A few days ago I was refreshing my memory with what I should do if I see certain animals in the wild. Grizzly bears : get small, do not run, and do not show yourself as a threat. Black bears: get big, let them know you are a threat. Mountain lion: make lots of noise and DO. NOT. RUN.
I watched the eyes crouch lower into the grass, they were big, they were not afraid of us. We started making noise and cracking rocks together. The eyes crouched lower and started slowly moving towards us.
That’s when I knew, this was a mountain lion. This was serious. My heart was beating so fast and for a split second my mind went to “what if this thing attacks, what if I don’t make it out of here.”
Eric expressed his calmness and leadership, which I was so thankful for in that moment. We decided to slowly walk towards it while making a lot of noise. I saw the eyes start moving quicker as it made its way towards the trail we were standing on. It darted in front of us to cross to the other side and I couldn't see the eyes anymore.
“Steph, are you on your bike, get on your bike, everyone get on your bike,” Eric yells. I had a rock in my hand and threw myself on the bike. Rock in hand we started moving down the path all together in a triangle.. Slowly at first and then with some speed.
I couldn’t help but peek behind me, thinking that thing was following us.
The path started leading us up hill and I started thinking, “this is wrong, we shouldn’t be going up, oh it’s so dark, we are going to be stuck out here, we are going to have to backtrack and go by the mountain lion again.” The darkness, dying young, being stuck in the mountains overnight unprepared - all of my worst fears, started consuming me in full force.
In her book “You are a badass,” Jen Sincero talks about fear. At one point, when faced with one of her own greatest fears she plays out her two choices in her head,
“I realized that with absolutely zero effort, I could unravel into a claustrophobic freak out of such scratching, biting, high-pitched crazy-lady screaming colossal-ness, that it would leave both me and my friend staring at the wall, playing with our lips for weeks after they dragged our limp and bloodied bodies out of that cave.
The choice was mine”
In that moment I had to stop and breath, I closed my eyes and thought, "I can’t let my fears take over right now." In that moment I had a choice, even though everything seemed so uncontrollable. I had to send my trust into the universe, into the people around me, and into myself. I had to stay calm.
In that moment of quick decision making, I turned around to see this beautiful super bright light coming out of the trail we had been looking for but missed. We started screaming down “Hey, help, hey!”
The moving light stopped and faced us as we speed down the hill to greet the light hero in this darkness.
Turns out, he had planned to ride a trail just past where we saw the lion. We quickly warned him of the animal we just encountered and he decided to turn around. His bright light guided us down the remaining trail. It started to rain as the town became visible and I started recognizing my surroundings.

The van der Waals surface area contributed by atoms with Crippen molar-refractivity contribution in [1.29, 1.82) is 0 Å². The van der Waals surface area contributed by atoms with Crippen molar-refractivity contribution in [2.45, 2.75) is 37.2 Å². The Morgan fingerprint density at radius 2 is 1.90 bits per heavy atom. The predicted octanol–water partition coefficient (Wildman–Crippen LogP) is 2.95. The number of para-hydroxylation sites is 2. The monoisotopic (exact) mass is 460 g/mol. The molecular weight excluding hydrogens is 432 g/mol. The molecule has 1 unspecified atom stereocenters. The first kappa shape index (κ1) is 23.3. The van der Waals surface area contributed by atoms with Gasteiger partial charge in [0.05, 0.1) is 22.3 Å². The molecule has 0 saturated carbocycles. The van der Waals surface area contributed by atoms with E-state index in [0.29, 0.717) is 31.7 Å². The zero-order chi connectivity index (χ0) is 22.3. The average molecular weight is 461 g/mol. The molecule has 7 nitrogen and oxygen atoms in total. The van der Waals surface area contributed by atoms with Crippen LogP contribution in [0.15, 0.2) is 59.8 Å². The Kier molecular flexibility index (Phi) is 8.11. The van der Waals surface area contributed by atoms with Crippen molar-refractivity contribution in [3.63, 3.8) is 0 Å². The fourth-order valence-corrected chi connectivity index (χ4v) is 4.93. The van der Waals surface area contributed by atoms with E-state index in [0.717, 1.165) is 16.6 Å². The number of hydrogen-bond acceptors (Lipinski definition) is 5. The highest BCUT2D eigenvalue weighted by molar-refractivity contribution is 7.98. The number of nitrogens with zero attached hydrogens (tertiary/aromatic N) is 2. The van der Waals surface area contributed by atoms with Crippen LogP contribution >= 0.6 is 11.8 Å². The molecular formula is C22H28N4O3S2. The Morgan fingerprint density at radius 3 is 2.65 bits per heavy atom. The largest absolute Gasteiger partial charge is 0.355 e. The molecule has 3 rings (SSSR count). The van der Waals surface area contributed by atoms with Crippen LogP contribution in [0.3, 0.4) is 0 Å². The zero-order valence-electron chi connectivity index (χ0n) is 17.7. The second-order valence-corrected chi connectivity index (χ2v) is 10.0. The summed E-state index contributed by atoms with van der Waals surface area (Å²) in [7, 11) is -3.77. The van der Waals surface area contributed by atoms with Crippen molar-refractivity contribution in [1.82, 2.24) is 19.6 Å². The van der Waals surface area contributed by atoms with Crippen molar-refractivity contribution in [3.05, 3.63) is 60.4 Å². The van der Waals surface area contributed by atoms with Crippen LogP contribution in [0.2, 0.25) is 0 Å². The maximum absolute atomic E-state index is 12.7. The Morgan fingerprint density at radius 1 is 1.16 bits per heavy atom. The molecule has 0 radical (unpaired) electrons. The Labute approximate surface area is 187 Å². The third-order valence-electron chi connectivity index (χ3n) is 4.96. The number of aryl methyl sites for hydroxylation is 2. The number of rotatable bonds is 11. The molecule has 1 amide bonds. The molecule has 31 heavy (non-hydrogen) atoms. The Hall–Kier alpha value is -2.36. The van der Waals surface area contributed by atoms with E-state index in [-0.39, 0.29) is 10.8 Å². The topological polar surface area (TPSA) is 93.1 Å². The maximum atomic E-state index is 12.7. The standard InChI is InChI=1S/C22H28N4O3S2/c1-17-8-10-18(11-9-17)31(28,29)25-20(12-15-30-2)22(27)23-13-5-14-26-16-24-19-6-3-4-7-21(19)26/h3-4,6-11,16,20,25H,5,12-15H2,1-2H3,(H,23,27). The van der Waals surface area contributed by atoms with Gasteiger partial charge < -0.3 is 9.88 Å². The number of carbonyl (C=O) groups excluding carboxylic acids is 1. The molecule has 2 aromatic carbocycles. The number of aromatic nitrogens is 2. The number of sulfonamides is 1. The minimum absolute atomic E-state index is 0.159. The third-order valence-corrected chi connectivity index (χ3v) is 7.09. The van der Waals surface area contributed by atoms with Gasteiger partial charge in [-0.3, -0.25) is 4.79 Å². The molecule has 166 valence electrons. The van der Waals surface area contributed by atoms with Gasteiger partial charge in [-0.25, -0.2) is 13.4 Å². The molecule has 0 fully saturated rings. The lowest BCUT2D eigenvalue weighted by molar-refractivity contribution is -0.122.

We made it.
Why I tell this story? To demonstrate a real life example that we can control how we react to situations and better yet, to show that we control whether or not we choose to listen to our fears.
The darkness was going to be there, the mountain lion was going to be there, the long trail ahead was going to be there whether or not I decided to go into a full blown panic attack and let those deep fears take control of me. Just like Jen mentions, we can either freak out, or not. Thats our decision.
It is important to learn how to recognize and acknowledge our fears in life, because I think they can tell us a lot about ourselves. But the power lies in deciding not to let them overtake us. Whether your fear is darkness or listening to the voice in your head that tells you you can’t, choosing to not let it consume you can present you with a completely different outcome. Deciding that you are not your fears, that they do not define you, and choosing to trust in yourself can be the difference in a mediocre life or one that you are so excited to live.
In the end, my gut feeling of “this isn’t right” was trying to tell me something and learning to tell the difference between a life threatening fear and an internal fear is important - so I am not saying go ahead and put yourself in situations like the one I just talked about (because we really should have been more prepared) but rather to understand the difference between knowing what you can (your reactions) and can’t (the situation occurring) control in life and to learn what kinds of fears are holding you back because you are choosing to listen to them.
So next time you are presented with a difficult situation, or with one of your fears - take a second and examine all of your options. Know that how you react and what you decide is in your control. Were you presented with the option to move across the country? Or to go rock climbing? Or to take a promotion? What are you afraid of? Trust yourself, know that your fears don’t define you, and you have the power to control how you respond.